Six Ways to Optimize CTAs in Your Blog Posts

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When you think about calls to action on your website, you typically think about landing pages. For example, your donation page, or your email sign-up form.

But how often do you think about the calls to action in the blog posts you’re publishing each week?

Before we get into the nitty gritty, let’s get one thing straight:

The only one purpose for your website is to encourage people to act. Whether it’s making a donation, joining your email list, signing a petition, or changing a habit, the purpose of your website is to encourage actions.

Here are six simple ways to improve the calls to actions that exist with in your blog posts:

1. Be clear about your objective

What do you want your reader to do? Do you want them to subscribe to your email list? Share a petition with their friends? And what’s the most likely action they’ll take? The more clear you are about what you want them to do, the better.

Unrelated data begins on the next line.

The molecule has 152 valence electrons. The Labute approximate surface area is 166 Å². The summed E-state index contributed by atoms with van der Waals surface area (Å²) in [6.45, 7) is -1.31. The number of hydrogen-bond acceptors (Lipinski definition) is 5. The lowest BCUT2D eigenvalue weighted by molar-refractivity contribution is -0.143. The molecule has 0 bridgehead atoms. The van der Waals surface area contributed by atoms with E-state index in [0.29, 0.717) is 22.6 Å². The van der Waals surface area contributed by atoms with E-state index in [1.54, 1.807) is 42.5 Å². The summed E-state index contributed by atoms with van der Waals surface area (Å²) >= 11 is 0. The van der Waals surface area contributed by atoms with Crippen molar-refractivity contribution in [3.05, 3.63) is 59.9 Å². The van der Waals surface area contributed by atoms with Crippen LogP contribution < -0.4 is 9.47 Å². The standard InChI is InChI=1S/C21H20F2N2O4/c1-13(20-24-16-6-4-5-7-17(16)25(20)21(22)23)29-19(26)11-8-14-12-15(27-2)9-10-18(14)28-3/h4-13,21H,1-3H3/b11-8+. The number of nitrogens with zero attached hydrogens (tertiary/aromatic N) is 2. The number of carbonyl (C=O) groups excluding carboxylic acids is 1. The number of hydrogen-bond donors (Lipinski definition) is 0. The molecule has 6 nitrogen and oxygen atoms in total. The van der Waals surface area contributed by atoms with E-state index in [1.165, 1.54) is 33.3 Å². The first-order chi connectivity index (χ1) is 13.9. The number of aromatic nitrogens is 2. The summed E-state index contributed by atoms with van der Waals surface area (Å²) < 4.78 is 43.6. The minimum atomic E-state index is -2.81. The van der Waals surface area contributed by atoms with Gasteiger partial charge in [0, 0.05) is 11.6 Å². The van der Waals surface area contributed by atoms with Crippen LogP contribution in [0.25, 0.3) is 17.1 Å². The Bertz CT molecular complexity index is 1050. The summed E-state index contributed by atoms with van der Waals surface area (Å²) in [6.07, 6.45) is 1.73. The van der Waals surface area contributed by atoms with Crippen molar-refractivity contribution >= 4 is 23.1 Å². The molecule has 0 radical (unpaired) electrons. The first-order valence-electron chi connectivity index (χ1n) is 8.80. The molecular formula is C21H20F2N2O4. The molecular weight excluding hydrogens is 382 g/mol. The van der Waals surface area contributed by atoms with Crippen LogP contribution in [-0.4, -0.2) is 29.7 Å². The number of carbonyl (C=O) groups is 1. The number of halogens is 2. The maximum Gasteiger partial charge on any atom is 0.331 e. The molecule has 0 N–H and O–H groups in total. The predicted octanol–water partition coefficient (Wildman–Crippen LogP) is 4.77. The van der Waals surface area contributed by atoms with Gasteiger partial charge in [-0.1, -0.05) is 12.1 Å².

2. Know the difference between an FYI and a CTA

There are two reasons for linking text in your blog post. You either want to provide more information about the particular idea (FYI), or you want them to take action (CTA).

FYI links help keep your blog posts short and concise by linking to additional information instead of including it in the blog post. For example, rather than explaining what anchor text is, I can simply link to a definition. I don’t need to make a big deal about calling your attention to that information; I can just provide a link within the text.

CTA links lead the reader to the place where you want them to take action. This is where you DO want to make a big deal. Make a point of explicitly calling out the CTA. For example, “Click here to sign the petition.”

3. Optimize How You Target Links

Links open in one of two ways:

  1. Within the same browser window (_self)
  2. Within a new browser window or tab (_blank).

Generally speaking you want to FYI links to open in a new window, and CTA links to open in the same window. This way, you direct the reader down the path you want them to take.

If they click on a CTA link, you want them to keep going, with no other options. If they click on an FYI link, you keep them on your blog post so that they can still click the CTA.

Read the rest of this post over at the Razoo Blog.

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John Haydon